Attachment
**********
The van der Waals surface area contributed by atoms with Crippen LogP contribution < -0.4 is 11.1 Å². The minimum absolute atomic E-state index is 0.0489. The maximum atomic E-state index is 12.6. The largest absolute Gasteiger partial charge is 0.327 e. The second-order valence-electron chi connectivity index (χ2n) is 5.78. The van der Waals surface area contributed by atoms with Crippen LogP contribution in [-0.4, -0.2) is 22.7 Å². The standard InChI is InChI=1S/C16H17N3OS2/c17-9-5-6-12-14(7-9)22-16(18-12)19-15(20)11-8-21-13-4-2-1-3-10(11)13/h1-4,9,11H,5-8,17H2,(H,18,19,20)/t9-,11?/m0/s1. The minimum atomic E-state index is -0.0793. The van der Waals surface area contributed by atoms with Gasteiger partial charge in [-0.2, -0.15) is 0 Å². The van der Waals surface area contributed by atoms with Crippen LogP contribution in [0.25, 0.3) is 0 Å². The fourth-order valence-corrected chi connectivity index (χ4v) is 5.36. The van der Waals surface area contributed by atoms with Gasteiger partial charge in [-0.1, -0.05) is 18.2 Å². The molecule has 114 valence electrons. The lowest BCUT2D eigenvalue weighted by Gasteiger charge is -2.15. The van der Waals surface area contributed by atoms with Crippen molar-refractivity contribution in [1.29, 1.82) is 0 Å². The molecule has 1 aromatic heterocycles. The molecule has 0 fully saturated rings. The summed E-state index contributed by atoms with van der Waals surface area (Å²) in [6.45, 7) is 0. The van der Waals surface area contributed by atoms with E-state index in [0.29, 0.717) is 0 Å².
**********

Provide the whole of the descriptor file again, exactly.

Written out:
The van der Waals surface area contributed by atoms with Crippen LogP contribution < -0.4 is 11.1 Å². The minimum absolute atomic E-state index is 0.0489. The maximum atomic E-state index is 12.6. The largest absolute Gasteiger partial charge is 0.327 e. The second-order valence-electron chi connectivity index (χ2n) is 5.78. The van der Waals surface area contributed by atoms with Crippen LogP contribution in [-0.4, -0.2) is 22.7 Å². The standard InChI is InChI=1S/C16H17N3OS2/c17-9-5-6-12-14(7-9)22-16(18-12)19-15(20)11-8-21-13-4-2-1-3-10(11)13/h1-4,9,11H,5-8,17H2,(H,18,19,20)/t9-,11?/m0/s1. The minimum atomic E-state index is -0.0793. The van der Waals surface area contributed by atoms with Gasteiger partial charge in [-0.2, -0.15) is 0 Å². The van der Waals surface area contributed by atoms with Crippen LogP contribution in [0.25, 0.3) is 0 Å². The fourth-order valence-corrected chi connectivity index (χ4v) is 5.36. The van der Waals surface area contributed by atoms with Gasteiger partial charge in [-0.1, -0.05) is 18.2 Å². The molecule has 114 valence electrons. The lowest BCUT2D eigenvalue weighted by Gasteiger charge is -2.15. The van der Waals surface area contributed by atoms with Crippen molar-refractivity contribution in [1.29, 1.82) is 0 Å². The molecule has 1 aromatic heterocycles. The molecule has 0 fully saturated rings. The summed E-state index contributed by atoms with van der Waals surface area (Å²) in [6.45, 7) is 0. The van der Waals surface area contributed by atoms with E-state index in [0.29, 0.717) is 0 Å².